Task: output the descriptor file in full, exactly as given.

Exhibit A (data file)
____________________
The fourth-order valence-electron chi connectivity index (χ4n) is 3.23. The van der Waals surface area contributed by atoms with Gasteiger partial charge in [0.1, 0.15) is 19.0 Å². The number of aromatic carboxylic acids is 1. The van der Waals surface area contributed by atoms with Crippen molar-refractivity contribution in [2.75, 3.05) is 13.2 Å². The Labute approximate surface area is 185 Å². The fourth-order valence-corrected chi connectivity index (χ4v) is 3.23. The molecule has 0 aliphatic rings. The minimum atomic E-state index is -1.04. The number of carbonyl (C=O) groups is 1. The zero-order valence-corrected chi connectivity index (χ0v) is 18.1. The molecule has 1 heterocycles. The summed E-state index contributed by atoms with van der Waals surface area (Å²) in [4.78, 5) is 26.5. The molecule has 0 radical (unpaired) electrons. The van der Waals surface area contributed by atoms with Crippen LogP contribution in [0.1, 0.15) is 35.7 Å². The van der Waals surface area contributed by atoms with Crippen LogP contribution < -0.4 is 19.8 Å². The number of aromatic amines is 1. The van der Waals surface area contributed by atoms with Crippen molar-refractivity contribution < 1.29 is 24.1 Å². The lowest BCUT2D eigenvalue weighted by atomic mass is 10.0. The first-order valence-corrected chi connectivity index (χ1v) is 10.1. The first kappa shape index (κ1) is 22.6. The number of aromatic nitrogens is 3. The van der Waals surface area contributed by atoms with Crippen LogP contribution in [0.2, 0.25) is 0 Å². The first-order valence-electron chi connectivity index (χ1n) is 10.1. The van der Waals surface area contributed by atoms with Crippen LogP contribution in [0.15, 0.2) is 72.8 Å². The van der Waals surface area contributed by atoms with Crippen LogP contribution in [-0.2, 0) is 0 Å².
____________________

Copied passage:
The fourth-order valence-electron chi connectivity index (χ4n) is 3.23. The van der Waals surface area contributed by atoms with Gasteiger partial charge in [0.1, 0.15) is 19.0 Å². The number of aromatic carboxylic acids is 1. The van der Waals surface area contributed by atoms with Crippen molar-refractivity contribution in [2.75, 3.05) is 13.2 Å². The Labute approximate surface area is 185 Å². The fourth-order valence-corrected chi connectivity index (χ4v) is 3.23. The molecule has 0 aliphatic rings. The minimum atomic E-state index is -1.04. The number of carbonyl (C=O) groups is 1. The zero-order valence-corrected chi connectivity index (χ0v) is 18.1. The molecule has 1 heterocycles. The summed E-state index contributed by atoms with van der Waals surface area (Å²) in [4.78, 5) is 26.5. The molecule has 0 radical (unpaired) electrons. The van der Waals surface area contributed by atoms with Crippen LogP contribution in [0.1, 0.15) is 35.7 Å². The van der Waals surface area contributed by atoms with Crippen LogP contribution < -0.4 is 19.8 Å². The number of aromatic amines is 1. The van der Waals surface area contributed by atoms with Crippen molar-refractivity contribution < 1.29 is 24.1 Å². The lowest BCUT2D eigenvalue weighted by atomic mass is 10.0. The first-order valence-corrected chi connectivity index (χ1v) is 10.1. The first kappa shape index (κ1) is 22.6. The number of aromatic nitrogens is 3. The van der Waals surface area contributed by atoms with Crippen LogP contribution in [0.2, 0.25) is 0 Å². The first-order valence-electron chi connectivity index (χ1n) is 10.1. The van der Waals surface area contributed by atoms with Crippen LogP contribution in [0.15, 0.2) is 72.8 Å². The van der Waals surface area contributed by atoms with Crippen LogP contribution in [-0.2, 0) is 0 Å².